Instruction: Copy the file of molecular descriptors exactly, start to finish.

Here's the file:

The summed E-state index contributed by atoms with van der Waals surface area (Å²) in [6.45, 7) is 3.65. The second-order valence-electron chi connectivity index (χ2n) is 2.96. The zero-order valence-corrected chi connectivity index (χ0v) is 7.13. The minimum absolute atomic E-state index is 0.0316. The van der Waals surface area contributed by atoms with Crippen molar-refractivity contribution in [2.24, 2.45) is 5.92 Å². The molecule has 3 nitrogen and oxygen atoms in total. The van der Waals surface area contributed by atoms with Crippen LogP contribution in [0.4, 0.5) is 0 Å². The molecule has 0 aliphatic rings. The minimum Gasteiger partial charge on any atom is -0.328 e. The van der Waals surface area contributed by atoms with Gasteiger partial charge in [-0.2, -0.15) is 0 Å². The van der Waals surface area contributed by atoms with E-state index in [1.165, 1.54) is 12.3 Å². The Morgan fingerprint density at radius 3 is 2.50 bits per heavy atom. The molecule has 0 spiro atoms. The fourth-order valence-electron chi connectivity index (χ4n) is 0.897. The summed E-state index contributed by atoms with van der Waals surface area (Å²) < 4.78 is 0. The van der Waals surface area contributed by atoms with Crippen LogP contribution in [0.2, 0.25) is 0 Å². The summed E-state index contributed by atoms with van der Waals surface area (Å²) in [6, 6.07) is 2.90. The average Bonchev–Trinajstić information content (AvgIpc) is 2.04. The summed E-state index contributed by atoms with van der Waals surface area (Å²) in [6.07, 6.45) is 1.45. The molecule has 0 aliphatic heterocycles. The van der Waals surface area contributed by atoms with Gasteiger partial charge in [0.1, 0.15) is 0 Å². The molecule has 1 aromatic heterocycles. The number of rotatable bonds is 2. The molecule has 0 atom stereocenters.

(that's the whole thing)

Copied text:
The summed E-state index contributed by atoms with van der Waals surface area (Å²) in [6.45, 7) is 3.65. The second-order valence-electron chi connectivity index (χ2n) is 2.96. The zero-order valence-corrected chi connectivity index (χ0v) is 7.13. The minimum absolute atomic E-state index is 0.0316. The van der Waals surface area contributed by atoms with Crippen molar-refractivity contribution in [2.24, 2.45) is 5.92 Å². The molecule has 3 nitrogen and oxygen atoms in total. The van der Waals surface area contributed by atoms with Crippen LogP contribution in [0.4, 0.5) is 0 Å². The molecule has 0 aliphatic rings. The minimum Gasteiger partial charge on any atom is -0.328 e. The van der Waals surface area contributed by atoms with Gasteiger partial charge in [-0.2, -0.15) is 0 Å². The van der Waals surface area contributed by atoms with E-state index in [1.165, 1.54) is 12.3 Å². The Morgan fingerprint density at radius 3 is 2.50 bits per heavy atom. The molecule has 0 spiro atoms. The fourth-order valence-electron chi connectivity index (χ4n) is 0.897. The summed E-state index contributed by atoms with van der Waals surface area (Å²) < 4.78 is 0. The van der Waals surface area contributed by atoms with Crippen LogP contribution in [0.2, 0.25) is 0 Å². The summed E-state index contributed by atoms with van der Waals surface area (Å²) in [6, 6.07) is 2.90. The average Bonchev–Trinajstić information content (AvgIpc) is 2.04. The summed E-state index contributed by atoms with van der Waals surface area (Å²) in [6.07, 6.45) is 1.45. The molecule has 0 aliphatic heterocycles. The van der Waals surface area contributed by atoms with Gasteiger partial charge in [0.1, 0.15) is 0 Å². The molecule has 1 aromatic heterocycles. The number of rotatable bonds is 2. The molecule has 0 atom stereocenters.